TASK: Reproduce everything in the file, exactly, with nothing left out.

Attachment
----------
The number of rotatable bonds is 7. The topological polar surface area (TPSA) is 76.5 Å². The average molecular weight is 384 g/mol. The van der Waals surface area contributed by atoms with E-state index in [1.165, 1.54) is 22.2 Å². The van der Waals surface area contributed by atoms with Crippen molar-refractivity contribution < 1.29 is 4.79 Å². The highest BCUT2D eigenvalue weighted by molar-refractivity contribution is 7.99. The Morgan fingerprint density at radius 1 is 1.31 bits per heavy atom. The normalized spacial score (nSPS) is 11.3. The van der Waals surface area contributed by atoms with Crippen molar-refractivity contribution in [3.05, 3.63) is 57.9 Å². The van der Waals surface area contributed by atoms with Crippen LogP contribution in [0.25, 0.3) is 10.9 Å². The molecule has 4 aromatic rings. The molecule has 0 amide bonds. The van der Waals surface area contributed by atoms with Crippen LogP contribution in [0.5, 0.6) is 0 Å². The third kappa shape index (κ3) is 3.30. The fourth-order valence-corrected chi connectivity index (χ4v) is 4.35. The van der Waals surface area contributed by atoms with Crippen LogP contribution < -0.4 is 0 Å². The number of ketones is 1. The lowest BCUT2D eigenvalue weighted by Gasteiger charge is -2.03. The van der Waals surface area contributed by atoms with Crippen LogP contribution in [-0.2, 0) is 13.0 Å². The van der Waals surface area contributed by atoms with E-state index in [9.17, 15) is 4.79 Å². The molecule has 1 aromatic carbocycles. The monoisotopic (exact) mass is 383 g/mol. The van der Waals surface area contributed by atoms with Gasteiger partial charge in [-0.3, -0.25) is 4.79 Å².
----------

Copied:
The number of rotatable bonds is 7. The topological polar surface area (TPSA) is 76.5 Å². The average molecular weight is 384 g/mol. The van der Waals surface area contributed by atoms with E-state index in [1.165, 1.54) is 22.2 Å². The van der Waals surface area contributed by atoms with Crippen molar-refractivity contribution < 1.29 is 4.79 Å². The highest BCUT2D eigenvalue weighted by molar-refractivity contribution is 7.99. The Morgan fingerprint density at radius 1 is 1.31 bits per heavy atom. The normalized spacial score (nSPS) is 11.3. The van der Waals surface area contributed by atoms with Crippen molar-refractivity contribution in [3.05, 3.63) is 57.9 Å². The van der Waals surface area contributed by atoms with Crippen LogP contribution in [0.25, 0.3) is 10.9 Å². The molecule has 4 aromatic rings. The molecule has 0 amide bonds. The van der Waals surface area contributed by atoms with Crippen LogP contribution in [0.5, 0.6) is 0 Å². The third kappa shape index (κ3) is 3.30. The fourth-order valence-corrected chi connectivity index (χ4v) is 4.35. The van der Waals surface area contributed by atoms with Crippen LogP contribution < -0.4 is 0 Å². The number of ketones is 1. The lowest BCUT2D eigenvalue weighted by Gasteiger charge is -2.03. The van der Waals surface area contributed by atoms with Crippen LogP contribution in [-0.2, 0) is 13.0 Å². The van der Waals surface area contributed by atoms with E-state index in [9.17, 15) is 4.79 Å². The molecule has 1 aromatic carbocycles. The monoisotopic (exact) mass is 383 g/mol. The van der Waals surface area contributed by atoms with Gasteiger partial charge in [-0.3, -0.25) is 4.79 Å².